This Week In Review: Flu Epidemic Kills 16 More Children
The Nunes Memo that Left Congress in a Standoff
According to sources close to the White House, the president told his confidants that he is sure that the explosive Nunez memo would undermine the legitimacy of Robert Mueller’s investigations. On Friday, he declassified the memo.
The Nunes memo took this week’s political news by storm when reports of it promised to be “bigger than Watergate”. The writer of the memo, David Nunes, is the chairman of the House Intelligence Committee. The memos fueled anti-FBI sentiments that were previously fostered by Donald Trump himself prior to and following his firing of former-FBI Director, Jim Comey.
The memo alleges that the Courts and the FBI based the entirety of the investigations on the unverified Russia dossier that was released to the media in 2016. And, that the FBI never revealed the alleged source of the dossier, Hillary Clinton’s Presidential Campaign.
Meanwhile, Democratic leaders on the Hill want their response memo released as well in order to curtail what the describe as “misleading” Republican talking points within the memo.
The State of the Union and the Response
President Donald Trump gave his first State of the Union address on Tuesday night of this week. In which he highlighted his usual talking points as well as surprised some, with his proposals for major issues such as DACA.
For the first hour of his speech, he honed in on the “America First” narrative. Touting the tax reforms, the stable economy and the immigration debate as major victories for the benefit of the American people. A special highlight of which was his comment on the Black unemployment “I’m very proud of, African-American unemployment stands at the lowest rate ever recorded.” to which, notably, the Black Caucus did not stand up to applaud.
He then went on to chastise partisan behavior in Congress. Saying, “Tonight, I call upon all of us to set aside our differences, to seek out common ground, and to summon the unity we need to deliver for the people we were elected to serve.”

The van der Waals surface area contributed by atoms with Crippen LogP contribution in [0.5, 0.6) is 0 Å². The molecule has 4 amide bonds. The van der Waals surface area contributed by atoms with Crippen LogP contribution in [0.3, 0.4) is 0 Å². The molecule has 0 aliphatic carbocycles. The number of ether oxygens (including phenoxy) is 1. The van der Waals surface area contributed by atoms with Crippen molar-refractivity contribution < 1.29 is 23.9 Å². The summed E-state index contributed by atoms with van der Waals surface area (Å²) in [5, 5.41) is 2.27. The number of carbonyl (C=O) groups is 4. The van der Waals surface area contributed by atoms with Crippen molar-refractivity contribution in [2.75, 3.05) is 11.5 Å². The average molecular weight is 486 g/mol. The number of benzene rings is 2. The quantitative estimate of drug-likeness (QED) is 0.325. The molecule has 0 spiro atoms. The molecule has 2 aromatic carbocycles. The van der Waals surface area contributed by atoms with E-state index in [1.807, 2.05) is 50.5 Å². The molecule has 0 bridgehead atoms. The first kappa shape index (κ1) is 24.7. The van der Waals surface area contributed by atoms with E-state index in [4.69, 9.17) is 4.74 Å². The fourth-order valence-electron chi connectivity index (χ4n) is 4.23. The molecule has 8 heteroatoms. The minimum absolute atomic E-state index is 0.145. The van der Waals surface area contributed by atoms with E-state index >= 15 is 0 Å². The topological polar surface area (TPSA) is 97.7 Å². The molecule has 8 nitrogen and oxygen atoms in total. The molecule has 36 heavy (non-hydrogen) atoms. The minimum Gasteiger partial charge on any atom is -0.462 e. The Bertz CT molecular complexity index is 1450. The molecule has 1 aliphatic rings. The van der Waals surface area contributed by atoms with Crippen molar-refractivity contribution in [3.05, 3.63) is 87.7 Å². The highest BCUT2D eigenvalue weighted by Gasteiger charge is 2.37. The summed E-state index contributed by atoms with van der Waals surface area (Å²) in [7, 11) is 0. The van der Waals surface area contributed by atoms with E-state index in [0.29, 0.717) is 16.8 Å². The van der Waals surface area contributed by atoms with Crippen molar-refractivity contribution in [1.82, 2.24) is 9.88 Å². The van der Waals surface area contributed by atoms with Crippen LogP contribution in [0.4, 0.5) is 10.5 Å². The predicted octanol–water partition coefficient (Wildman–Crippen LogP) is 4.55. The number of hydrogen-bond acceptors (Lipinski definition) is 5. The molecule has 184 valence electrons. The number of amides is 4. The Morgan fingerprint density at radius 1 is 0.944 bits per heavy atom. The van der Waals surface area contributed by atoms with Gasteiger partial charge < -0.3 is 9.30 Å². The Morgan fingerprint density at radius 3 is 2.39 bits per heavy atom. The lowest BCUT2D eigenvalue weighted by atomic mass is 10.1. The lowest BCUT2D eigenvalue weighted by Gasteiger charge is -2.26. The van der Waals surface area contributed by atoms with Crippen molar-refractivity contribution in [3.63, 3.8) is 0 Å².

Besides his usual sound bites, president Trump’s speech was true to form as it contained the same moments of spotlighting American heroes/notable individuals. Namely, Otto Warmbier’s family (the North Korean defector) and the families of those who lost loved ones to the MS-13 gang.
The Democratic Response was given by Massachusetts Representative Joseph P. Kennedy III who used the speech to highlight Trump’s divisive rhetoric and assure DREAMers and DACA recipients that the Democratic Party will fight for them. Saying, “Bullies may land a punch. They might leave a mark. But they have never, not once, in the history of our United States, managed to match the strength and spirit of a people united in defense of their future.”
Father of Three Victims Lunges at Convicted Pedophile Nasser in Court
In the proceedings against Larry Nassar, the former USA Gymnastics doctor who was recently convicted on several counts of sexual abuse, a father has gained national notoriety due to his actions in court.
Randall Margraves’ three daughters are a few of over a hundred who have accused Larry Nassar of sexual abuse during their doctors’ appointments. As part of his punishments and as part of the victims’ retribution, the presiding judge allowed victims to speak in front of the court for Nassar to hear. Margraves asked to speak after his daughters, which was an unusual request but the judge allowed it. Then he said, “I would ask you, as part of the sentencing, to grant me five minutes in a locked room with this demon,”
After being told that was not possible, he insisted and then lunged at Nassar in an attempt to attack him. Margraves was stopped by courtroom police and promptly arrested.
After a short amount of time, however, he was allowed to return to his courtroom where offered his apologies to the judge. “I lost control. I apologize a hundred times,” he said. Adding that he has respect for the court and for the justice system as a whole.
The judge accepted his apology and pursued no charges.
Flu Epidemic Death Toll Hits 53
This week, it was reported that 16 more children have died this flu season. Which makes the current count 53.
According to the acting director of the federal Center for Disease Control and Prevention, Anne Schuchat, “this is a very difficult season” Doctor’s credit this to the strain of the virus; H3N2.
This strain apparently causes worse sickness and vaccines are less effective at fighting it. CDC officials say that current vaccines will likely only prevent 30% of H3N2 infections. Other agencies have even lower numbers for the effectiveness, some as low as 10%.
Nevertheless, the CDC recommends vaccination to, at the very least, reduce its severity. There have actually been some signs of improvement. Oregon, for example, is no longer on the list of states with “widespread flu”
Though this is good news, Schuchat, the CDC director remains cautious “We are not out of the woods yet, but there are steps everyone can take to fight the flu,”